I’ve loved the displays on Apple’s phone since it switched to OLED panels and once again it’s fantastic here. The 6.1-inch panel is sharp and gets seriously bright. No other phone I have reviewed is as usable in direct sunlight as the iPhone 14 Pro and you’ll notice those extra nits of brightness in HDR video too.
Even though the screen is fairly small, I was still immersed in an episode of Andor playing in Dolby Vision HDR from Disney Plus. Colours popped, especially in bright scenes, and the OLED panel allowed for perfect deep and inky blacks.
The display retains the ProMotion skills first added with the iPhone 13 Pro. This allows the panel to ramp up (and down) how many times per second it refreshes. Scrolling and swiping is smoother than on the iPhone 14 as a result, and as the screen can now drop to 1Hz (refreshing once a second) there’s now the option to enable an always-on display.
Anyone familiar with the best Android phones won’t be too surprised to see this feature, but this is the first time it’s been added to an iPhone.
The always-on display here works as well as it does on an Apple Watch. When the device is locked, the wallpaper and clock fade into the background – they’re still visible, but the screen is dimmed. If the phone is on a desk you can glance at it to see the time (and any widgets on the lock screen) without unlocking it.
Most phones I have reviewed that have a similar feature enable it by utilising OLED’s ability to turn off all but the pixels being used, showing just the clock. But the iPhone 14 Pro actually keeps the whole screen on, wallpaper included, and just slows the refresh rate down to 1Hz to try and save battery.
As a result, whatever your lock screen is, is represented by the always-on alternative and you can’t alter it. You can’t, for example, only have the clock showing unless you set a plain black wallpaper. You also can’t alter the brightness, meaning that at times I felt the always-on screen was a little too bright and distracting. In this respect, it can feel restrictive.
If you’re wearing an Apple Watch the always-on display should turn itself off when it knows you’re away from the phone and it will also turn off automatically when it’s in Sleep mode to avoid any distracting glow at night.
I do really like how the always-on display has been handled here, but it needs a little more customisation to make it really worthwhile. There is also a noticeable hit on battery life with it on – jump to the Battery Life section for more on that – so I can imagine many simply turning it off.
- The first iPhone with a 48-megapixel camera
- Big improvements to the selfie camera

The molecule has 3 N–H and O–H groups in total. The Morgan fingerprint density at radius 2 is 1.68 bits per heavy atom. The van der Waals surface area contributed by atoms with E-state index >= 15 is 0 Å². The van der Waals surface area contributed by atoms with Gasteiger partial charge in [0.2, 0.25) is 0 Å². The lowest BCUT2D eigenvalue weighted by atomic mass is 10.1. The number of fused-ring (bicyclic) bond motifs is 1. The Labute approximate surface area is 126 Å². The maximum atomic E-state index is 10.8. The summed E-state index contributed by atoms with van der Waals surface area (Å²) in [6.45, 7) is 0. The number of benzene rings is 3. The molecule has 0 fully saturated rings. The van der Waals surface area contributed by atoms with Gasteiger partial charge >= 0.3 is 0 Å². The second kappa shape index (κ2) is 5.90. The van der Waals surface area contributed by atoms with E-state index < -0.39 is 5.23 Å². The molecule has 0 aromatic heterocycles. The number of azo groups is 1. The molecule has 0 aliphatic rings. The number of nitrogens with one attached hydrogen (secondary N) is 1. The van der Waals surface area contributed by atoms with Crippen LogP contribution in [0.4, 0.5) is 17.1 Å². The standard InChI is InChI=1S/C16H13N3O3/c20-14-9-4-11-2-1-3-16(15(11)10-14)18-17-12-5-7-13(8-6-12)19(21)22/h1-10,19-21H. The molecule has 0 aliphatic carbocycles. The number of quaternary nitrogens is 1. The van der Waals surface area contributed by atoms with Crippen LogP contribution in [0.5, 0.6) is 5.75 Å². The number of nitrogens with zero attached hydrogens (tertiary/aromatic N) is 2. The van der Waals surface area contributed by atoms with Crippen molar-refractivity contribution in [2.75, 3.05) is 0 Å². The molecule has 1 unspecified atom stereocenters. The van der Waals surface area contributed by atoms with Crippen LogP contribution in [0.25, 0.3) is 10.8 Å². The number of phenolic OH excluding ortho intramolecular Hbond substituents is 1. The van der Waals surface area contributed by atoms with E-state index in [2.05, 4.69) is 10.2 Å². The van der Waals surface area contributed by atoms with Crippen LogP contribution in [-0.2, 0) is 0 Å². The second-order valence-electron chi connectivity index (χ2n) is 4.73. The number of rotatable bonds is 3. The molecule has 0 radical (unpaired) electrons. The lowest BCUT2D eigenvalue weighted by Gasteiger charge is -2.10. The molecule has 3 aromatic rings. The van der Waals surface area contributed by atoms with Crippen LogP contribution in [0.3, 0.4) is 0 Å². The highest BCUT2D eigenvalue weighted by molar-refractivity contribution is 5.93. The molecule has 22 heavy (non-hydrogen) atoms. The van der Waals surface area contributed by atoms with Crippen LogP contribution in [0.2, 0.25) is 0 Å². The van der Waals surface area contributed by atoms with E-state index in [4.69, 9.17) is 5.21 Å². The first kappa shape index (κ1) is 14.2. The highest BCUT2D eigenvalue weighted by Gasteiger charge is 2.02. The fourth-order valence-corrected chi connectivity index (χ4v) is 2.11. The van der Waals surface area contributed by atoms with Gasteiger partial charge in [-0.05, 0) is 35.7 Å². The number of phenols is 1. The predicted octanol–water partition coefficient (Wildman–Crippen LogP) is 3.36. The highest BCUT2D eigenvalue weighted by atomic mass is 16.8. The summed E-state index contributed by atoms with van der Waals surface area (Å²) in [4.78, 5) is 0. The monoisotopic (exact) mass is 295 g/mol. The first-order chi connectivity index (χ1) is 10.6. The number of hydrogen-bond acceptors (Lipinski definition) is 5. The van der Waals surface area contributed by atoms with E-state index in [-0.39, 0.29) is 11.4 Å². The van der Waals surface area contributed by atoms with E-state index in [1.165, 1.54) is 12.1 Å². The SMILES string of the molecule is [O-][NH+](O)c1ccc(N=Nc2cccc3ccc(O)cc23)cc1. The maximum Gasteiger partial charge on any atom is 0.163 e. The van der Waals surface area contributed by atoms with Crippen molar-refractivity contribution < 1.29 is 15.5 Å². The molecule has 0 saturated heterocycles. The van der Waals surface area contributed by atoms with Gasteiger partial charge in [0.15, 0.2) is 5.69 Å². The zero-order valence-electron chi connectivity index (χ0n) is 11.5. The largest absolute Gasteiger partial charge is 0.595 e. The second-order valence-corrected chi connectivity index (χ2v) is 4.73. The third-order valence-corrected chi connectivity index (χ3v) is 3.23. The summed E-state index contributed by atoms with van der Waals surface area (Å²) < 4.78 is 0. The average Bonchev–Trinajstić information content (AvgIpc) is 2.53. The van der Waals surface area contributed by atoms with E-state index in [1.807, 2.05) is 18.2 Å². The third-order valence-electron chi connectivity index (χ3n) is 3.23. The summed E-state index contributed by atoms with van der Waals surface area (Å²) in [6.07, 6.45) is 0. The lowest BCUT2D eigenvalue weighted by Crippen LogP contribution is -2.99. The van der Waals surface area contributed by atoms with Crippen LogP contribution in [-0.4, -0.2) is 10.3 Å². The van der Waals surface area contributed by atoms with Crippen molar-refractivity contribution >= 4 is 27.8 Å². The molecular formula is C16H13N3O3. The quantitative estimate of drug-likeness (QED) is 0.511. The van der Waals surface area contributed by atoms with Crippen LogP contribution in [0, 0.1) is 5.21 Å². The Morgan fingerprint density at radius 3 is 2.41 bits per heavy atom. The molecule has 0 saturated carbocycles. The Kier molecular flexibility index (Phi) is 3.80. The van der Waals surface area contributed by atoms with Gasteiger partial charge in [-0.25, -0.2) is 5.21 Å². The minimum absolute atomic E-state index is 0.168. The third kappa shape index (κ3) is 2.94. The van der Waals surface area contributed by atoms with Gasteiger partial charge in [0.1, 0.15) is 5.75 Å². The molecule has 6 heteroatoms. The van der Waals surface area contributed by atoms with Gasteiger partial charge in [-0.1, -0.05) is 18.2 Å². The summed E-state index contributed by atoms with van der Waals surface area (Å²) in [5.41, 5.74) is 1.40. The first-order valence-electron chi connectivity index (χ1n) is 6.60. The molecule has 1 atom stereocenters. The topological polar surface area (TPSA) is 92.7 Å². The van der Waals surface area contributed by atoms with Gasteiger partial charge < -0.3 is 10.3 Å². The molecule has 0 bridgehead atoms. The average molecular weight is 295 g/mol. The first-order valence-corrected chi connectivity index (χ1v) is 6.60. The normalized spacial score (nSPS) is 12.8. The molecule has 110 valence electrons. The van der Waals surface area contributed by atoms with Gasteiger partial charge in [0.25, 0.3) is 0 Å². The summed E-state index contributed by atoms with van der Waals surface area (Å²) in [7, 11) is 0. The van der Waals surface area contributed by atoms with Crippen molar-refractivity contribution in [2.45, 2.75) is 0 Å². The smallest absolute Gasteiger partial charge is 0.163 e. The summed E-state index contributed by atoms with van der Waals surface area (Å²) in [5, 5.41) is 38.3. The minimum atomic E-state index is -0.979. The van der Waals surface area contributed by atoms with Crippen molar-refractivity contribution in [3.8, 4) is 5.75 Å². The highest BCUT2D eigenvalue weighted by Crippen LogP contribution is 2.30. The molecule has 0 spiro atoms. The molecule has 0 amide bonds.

- Excellent results in all lighting, though slightly too much processing on occasion
The iPhone 14 Pro is just about the best camera phone you can buy today. It’s not without its issues, I will dive into them below, but on the whole, it offers a versatile array of sensors, lenses and options that should please those who want to extract every detail out of a snap just as much as those who just want to shoot and share on Instagram.
The standout spec from the new rear camera array is the 48MP sensor sitting behind the wide lens. This is the first time Apple has gone above 12MP and the first time it’s used the pixel binning technique so common on Android phones.
Essentially, unless you manually switch to the ProRaw mode, the phone will continue to shoot 12MP images, but it’ll combine four pixels into one giving you an effective larger pixel size. The benefits of this include improvement to low-light snaps among others.
Switch to ProRaw mode and the camera will capture full uncompressed 48MP images that are huge in size (around 80MB each) and ideal for editing in apps like Lightroom or Photoshop, either on the phone itself or on a computer. For most people, shooting in ProRaw is unnecessary and the images that bin down to 12MP are usually excellent, but having the option is great for those who want to really tweak and tinker with the shots.
I’ve been shooting with the iPhone 14 Pro for over a week and it churns out excellent shots whatever the conditions are. It’s noticeably faster kicking into Night Mode than the iPhone 13 Pro and captures more details when it’s dark. Apple also uses the middle 12MP of the 48MP sensor to offer up a new 2x zoom, and the results from this are surprisingly great and ideal if you want to get a little closer to a subject.
Shots taken in daylight conditions are also strong, although I often found it hard to differentiate between a landscape shot on the iPhone 13 Pro and one on the iPhone 14 Pro unless you zoom right in.
The results were excellent before, and they remain so now. Get up close to a plant or an item of food though and the bigger sensor makes itself known, with far greater natural depth of field for a lovely bokeh background.
Apple has tweaked some of the post-processing on photos this year, notably upping the sharpness to often frustrating degrees, with busy indoor pictures the biggest culprits. Usually though, colours in images are rich and pop with just the right amount of saturation. Forest greens look natural for instance, while the red on the boat propeller came across just as bright in real life. Skin tones look mostly natural, though Google’s Pixel 7 Pro does a better job portraying skin in general.